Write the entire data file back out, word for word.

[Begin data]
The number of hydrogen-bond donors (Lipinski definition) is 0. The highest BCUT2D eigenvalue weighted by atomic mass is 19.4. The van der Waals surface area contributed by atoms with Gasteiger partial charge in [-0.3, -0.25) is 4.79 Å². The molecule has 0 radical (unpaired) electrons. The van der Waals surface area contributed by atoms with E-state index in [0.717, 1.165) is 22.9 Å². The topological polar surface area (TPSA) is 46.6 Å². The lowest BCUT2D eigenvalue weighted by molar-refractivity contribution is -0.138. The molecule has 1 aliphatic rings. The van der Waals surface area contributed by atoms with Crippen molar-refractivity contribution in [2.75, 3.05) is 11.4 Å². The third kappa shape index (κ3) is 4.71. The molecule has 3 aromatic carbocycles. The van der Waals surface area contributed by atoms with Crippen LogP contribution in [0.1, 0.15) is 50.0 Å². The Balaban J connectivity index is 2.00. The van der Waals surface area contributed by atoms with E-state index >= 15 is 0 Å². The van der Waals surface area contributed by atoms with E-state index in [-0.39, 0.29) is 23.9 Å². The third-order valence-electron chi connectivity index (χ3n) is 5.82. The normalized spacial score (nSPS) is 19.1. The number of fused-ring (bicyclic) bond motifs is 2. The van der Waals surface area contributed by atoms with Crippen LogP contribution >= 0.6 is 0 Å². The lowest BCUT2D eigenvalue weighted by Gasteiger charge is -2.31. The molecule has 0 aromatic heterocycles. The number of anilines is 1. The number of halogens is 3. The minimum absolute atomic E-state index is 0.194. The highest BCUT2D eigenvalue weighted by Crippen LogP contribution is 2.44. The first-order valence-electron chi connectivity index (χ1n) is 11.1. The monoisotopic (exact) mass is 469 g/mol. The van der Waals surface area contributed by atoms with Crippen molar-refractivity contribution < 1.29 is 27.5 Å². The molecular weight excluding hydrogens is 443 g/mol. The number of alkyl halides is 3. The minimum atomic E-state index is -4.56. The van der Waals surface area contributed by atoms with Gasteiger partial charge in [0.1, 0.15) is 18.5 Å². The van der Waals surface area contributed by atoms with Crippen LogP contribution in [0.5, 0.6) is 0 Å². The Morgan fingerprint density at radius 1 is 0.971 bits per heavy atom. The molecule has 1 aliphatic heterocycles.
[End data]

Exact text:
The number of hydrogen-bond donors (Lipinski definition) is 0. The highest BCUT2D eigenvalue weighted by atomic mass is 19.4. The van der Waals surface area contributed by atoms with Gasteiger partial charge in [-0.3, -0.25) is 4.79 Å². The molecule has 0 radical (unpaired) electrons. The van der Waals surface area contributed by atoms with E-state index in [0.717, 1.165) is 22.9 Å². The topological polar surface area (TPSA) is 46.6 Å². The lowest BCUT2D eigenvalue weighted by molar-refractivity contribution is -0.138. The molecule has 1 aliphatic rings. The van der Waals surface area contributed by atoms with Crippen molar-refractivity contribution in [2.75, 3.05) is 11.4 Å². The third kappa shape index (κ3) is 4.71. The molecule has 3 aromatic carbocycles. The van der Waals surface area contributed by atoms with Crippen LogP contribution in [0.1, 0.15) is 50.0 Å². The Balaban J connectivity index is 2.00. The van der Waals surface area contributed by atoms with E-state index >= 15 is 0 Å². The van der Waals surface area contributed by atoms with E-state index in [-0.39, 0.29) is 23.9 Å². The third-order valence-electron chi connectivity index (χ3n) is 5.82. The normalized spacial score (nSPS) is 19.1. The number of fused-ring (bicyclic) bond motifs is 2. The van der Waals surface area contributed by atoms with Crippen LogP contribution >= 0.6 is 0 Å². The lowest BCUT2D eigenvalue weighted by Gasteiger charge is -2.31. The molecule has 0 aromatic heterocycles. The number of anilines is 1. The number of halogens is 3. The minimum absolute atomic E-state index is 0.194. The highest BCUT2D eigenvalue weighted by Crippen LogP contribution is 2.44. The first-order valence-electron chi connectivity index (χ1n) is 11.1. The monoisotopic (exact) mass is 469 g/mol. The van der Waals surface area contributed by atoms with Crippen molar-refractivity contribution < 1.29 is 27.5 Å². The molecular weight excluding hydrogens is 443 g/mol. The number of alkyl halides is 3. The minimum atomic E-state index is -4.56. The van der Waals surface area contributed by atoms with Gasteiger partial charge in [0.1, 0.15) is 18.5 Å². The van der Waals surface area contributed by atoms with Crippen LogP contribution in [0.5, 0.6) is 0 Å². The Morgan fingerprint density at radius 1 is 0.971 bits per heavy atom. The molecule has 1 aliphatic heterocycles.